War in a Golf Cart
War in a Golf Cart is a collection of four novellas that deals with the world we live in, like it or not. The themes covered are War, both large ones and small ones, reckless political ambition mixed with the usual self-serving rationalizations, youth trying to find its way in an unemployed world, and the demon that never dies known as substance abuse. More
War in a Golf Cart is a collection of four novellas that I wrote in 2014. It is my sincere hope that you enjoy reading them as much as I enjoyed writing them.
The first work, War in a Golf Cart, deals with the struggles combat veterans face when they try to come home from their wars. It’s an old story, but I’ve tried to give it a new face by creating fathers and sons from both the Vietnam War era and the more recent Persian Gulf Afghan struggles. Conflict, that subtle little brother and mother to Violence, exists not only in large spaces containing millions of men. It also lives and breathes in the smaller boxes where individuals must learn to co-exist if we are to have a civil and livable society. To me, the finding of that co-existence, the acceptance of the social contracts that bind us all, is the main point of the piece.
Breakfast with Senator Wise, the second work, is pure political satire. Our hero, S.W., lives for nothing else than to be our next POTUS. We follow behind him and in him for a two hour stretch as he makes his way over all the bodies, some and no, who stand in his path. Ambition, that most dangerous word in all of the human universe, is his only enduring trait. Like all comedies, Breakfast feeds off of and serves contempt and hostility, foods I believe our current leaders endlessly gorge on whenever confronted by their rivals or constituents.
Waiting for a Job, the third piece, appeals to many young people. Jerry, 24, our boomeranged hero, survives slothful and scared and maybe a tiny bit schizo in the basement of his high achieving and socially well adapted parents. The master of negation, inner, outer and somewhere in between, he discovers Beckett while surfing YouTube. The rest, as they say, is His-notmuchofa-story. The first person to read the piece said he thought it was written by a young person, which I took as high praise since I admit to being on the AARP side of 55.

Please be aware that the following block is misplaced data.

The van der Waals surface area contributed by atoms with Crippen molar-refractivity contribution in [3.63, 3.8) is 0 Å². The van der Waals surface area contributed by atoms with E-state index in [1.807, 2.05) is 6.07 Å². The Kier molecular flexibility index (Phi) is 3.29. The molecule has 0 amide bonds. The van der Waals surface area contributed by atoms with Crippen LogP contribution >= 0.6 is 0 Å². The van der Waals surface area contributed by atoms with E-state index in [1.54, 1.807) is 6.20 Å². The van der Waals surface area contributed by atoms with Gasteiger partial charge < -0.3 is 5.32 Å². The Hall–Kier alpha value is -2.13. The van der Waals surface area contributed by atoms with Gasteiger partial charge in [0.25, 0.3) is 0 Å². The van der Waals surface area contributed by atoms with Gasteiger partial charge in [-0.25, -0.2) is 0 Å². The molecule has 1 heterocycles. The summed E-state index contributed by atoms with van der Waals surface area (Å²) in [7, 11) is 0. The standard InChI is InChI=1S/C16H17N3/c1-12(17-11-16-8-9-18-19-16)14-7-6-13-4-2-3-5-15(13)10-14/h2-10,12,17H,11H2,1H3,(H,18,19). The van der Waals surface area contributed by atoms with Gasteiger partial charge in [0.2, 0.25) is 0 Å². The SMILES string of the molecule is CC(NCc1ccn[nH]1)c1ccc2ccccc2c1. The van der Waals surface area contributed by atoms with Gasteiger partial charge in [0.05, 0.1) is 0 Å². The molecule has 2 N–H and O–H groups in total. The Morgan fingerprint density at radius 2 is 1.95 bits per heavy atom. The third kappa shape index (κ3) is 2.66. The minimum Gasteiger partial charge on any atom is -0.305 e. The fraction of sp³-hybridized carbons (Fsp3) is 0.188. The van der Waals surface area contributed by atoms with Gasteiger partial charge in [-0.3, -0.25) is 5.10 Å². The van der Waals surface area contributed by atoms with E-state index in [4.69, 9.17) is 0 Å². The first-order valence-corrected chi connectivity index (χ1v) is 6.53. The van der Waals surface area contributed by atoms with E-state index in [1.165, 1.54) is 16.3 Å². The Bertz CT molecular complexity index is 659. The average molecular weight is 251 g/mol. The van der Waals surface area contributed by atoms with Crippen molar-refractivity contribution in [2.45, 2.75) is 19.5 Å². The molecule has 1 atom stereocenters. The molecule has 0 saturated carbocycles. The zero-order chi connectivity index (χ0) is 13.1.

The last work, The Struggle for Space, is for me the most difficult. Ugly is always ugly, not a great space to dwell on or in. Our main character, another Jerry, older, wise guy and nastier, is an existential Triple AAA threat: Alcoholic, ambivalent and a certifiable asshole. His world is dark and only gets darker, his Lost Weekend a journey 48 years in the making. No one accustomed to sense and sensibility ever brags about watching a train wreck, but someone must take a peek now and then because Hollywood and wannabee noir writers keep creating them. I let in a tiny ray of light at the end of the collision, but I don’t think I really believe it, and God help and bless all those who struggle with substance abuse problems, especially those who keep trying. It’s a sad, tough story to end my collection with, but everyone who laughs must occasionally cry…
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